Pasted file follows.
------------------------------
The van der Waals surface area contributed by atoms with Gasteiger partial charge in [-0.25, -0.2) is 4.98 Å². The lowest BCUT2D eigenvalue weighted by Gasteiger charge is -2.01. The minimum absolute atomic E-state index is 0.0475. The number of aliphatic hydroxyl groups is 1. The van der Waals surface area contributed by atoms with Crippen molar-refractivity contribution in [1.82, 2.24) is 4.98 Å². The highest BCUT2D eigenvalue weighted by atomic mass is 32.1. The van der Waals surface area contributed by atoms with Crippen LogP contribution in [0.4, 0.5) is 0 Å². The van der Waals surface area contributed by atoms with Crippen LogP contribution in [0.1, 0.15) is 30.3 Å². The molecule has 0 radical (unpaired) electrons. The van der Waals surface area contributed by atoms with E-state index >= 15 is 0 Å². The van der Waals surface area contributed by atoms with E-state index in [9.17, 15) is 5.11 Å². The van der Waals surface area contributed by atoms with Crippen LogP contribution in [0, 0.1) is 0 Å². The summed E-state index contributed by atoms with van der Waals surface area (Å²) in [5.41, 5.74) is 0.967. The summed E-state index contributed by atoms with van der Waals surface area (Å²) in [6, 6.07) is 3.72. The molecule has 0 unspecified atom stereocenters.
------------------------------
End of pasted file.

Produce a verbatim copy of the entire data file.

The van der Waals surface area contributed by atoms with Gasteiger partial charge in [-0.25, -0.2) is 4.98 Å². The lowest BCUT2D eigenvalue weighted by Gasteiger charge is -2.01. The minimum absolute atomic E-state index is 0.0475. The number of aliphatic hydroxyl groups is 1. The van der Waals surface area contributed by atoms with Crippen molar-refractivity contribution in [1.82, 2.24) is 4.98 Å². The highest BCUT2D eigenvalue weighted by atomic mass is 32.1. The van der Waals surface area contributed by atoms with Crippen LogP contribution in [0.4, 0.5) is 0 Å². The van der Waals surface area contributed by atoms with Crippen LogP contribution in [0.1, 0.15) is 30.3 Å². The molecule has 0 radical (unpaired) electrons. The van der Waals surface area contributed by atoms with E-state index >= 15 is 0 Å². The van der Waals surface area contributed by atoms with E-state index in [9.17, 15) is 5.11 Å². The van der Waals surface area contributed by atoms with Crippen LogP contribution in [0, 0.1) is 0 Å². The summed E-state index contributed by atoms with van der Waals surface area (Å²) in [5.41, 5.74) is 0.967. The summed E-state index contributed by atoms with van der Waals surface area (Å²) in [6, 6.07) is 3.72. The molecule has 0 unspecified atom stereocenters.